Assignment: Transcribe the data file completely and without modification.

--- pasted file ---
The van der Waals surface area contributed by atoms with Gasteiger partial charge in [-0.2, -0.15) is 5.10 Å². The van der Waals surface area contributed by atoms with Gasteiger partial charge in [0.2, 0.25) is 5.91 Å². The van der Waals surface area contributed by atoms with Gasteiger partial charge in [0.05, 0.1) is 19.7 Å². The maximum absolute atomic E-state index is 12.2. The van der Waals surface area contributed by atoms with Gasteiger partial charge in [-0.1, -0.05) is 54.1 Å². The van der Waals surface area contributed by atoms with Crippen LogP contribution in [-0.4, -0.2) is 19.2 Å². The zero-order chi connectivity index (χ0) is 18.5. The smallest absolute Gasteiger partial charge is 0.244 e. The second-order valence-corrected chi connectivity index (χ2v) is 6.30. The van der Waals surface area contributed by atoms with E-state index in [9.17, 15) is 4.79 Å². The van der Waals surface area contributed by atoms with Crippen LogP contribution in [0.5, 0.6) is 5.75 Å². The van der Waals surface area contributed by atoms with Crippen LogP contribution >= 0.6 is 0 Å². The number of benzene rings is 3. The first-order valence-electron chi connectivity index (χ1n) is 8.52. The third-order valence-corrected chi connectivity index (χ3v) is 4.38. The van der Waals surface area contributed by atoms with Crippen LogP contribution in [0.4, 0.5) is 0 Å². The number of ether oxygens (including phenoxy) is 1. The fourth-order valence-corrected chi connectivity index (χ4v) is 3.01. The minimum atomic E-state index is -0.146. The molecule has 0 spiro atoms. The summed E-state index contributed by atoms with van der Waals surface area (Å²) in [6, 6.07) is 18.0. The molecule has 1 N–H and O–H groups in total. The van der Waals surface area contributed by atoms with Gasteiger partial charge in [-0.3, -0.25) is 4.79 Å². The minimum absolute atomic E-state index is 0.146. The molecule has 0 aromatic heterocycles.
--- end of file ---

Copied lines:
The van der Waals surface area contributed by atoms with Gasteiger partial charge in [-0.2, -0.15) is 5.10 Å². The van der Waals surface area contributed by atoms with Gasteiger partial charge in [0.2, 0.25) is 5.91 Å². The van der Waals surface area contributed by atoms with Gasteiger partial charge in [0.05, 0.1) is 19.7 Å². The maximum absolute atomic E-state index is 12.2. The van der Waals surface area contributed by atoms with Gasteiger partial charge in [-0.1, -0.05) is 54.1 Å². The van der Waals surface area contributed by atoms with Crippen LogP contribution in [-0.4, -0.2) is 19.2 Å². The zero-order chi connectivity index (χ0) is 18.5. The smallest absolute Gasteiger partial charge is 0.244 e. The second-order valence-corrected chi connectivity index (χ2v) is 6.30. The van der Waals surface area contributed by atoms with E-state index in [9.17, 15) is 4.79 Å². The van der Waals surface area contributed by atoms with Crippen LogP contribution in [0.5, 0.6) is 5.75 Å². The van der Waals surface area contributed by atoms with Crippen LogP contribution >= 0.6 is 0 Å². The number of benzene rings is 3. The first-order valence-electron chi connectivity index (χ1n) is 8.52. The third-order valence-corrected chi connectivity index (χ3v) is 4.38. The van der Waals surface area contributed by atoms with Crippen LogP contribution in [0.4, 0.5) is 0 Å². The number of ether oxygens (including phenoxy) is 1. The fourth-order valence-corrected chi connectivity index (χ4v) is 3.01. The minimum atomic E-state index is -0.146. The molecule has 0 spiro atoms. The summed E-state index contributed by atoms with van der Waals surface area (Å²) in [6, 6.07) is 18.0. The molecule has 1 N–H and O–H groups in total. The van der Waals surface area contributed by atoms with Gasteiger partial charge in [-0.3, -0.25) is 4.79 Å². The minimum absolute atomic E-state index is 0.146. The molecule has 0 aromatic heterocycles.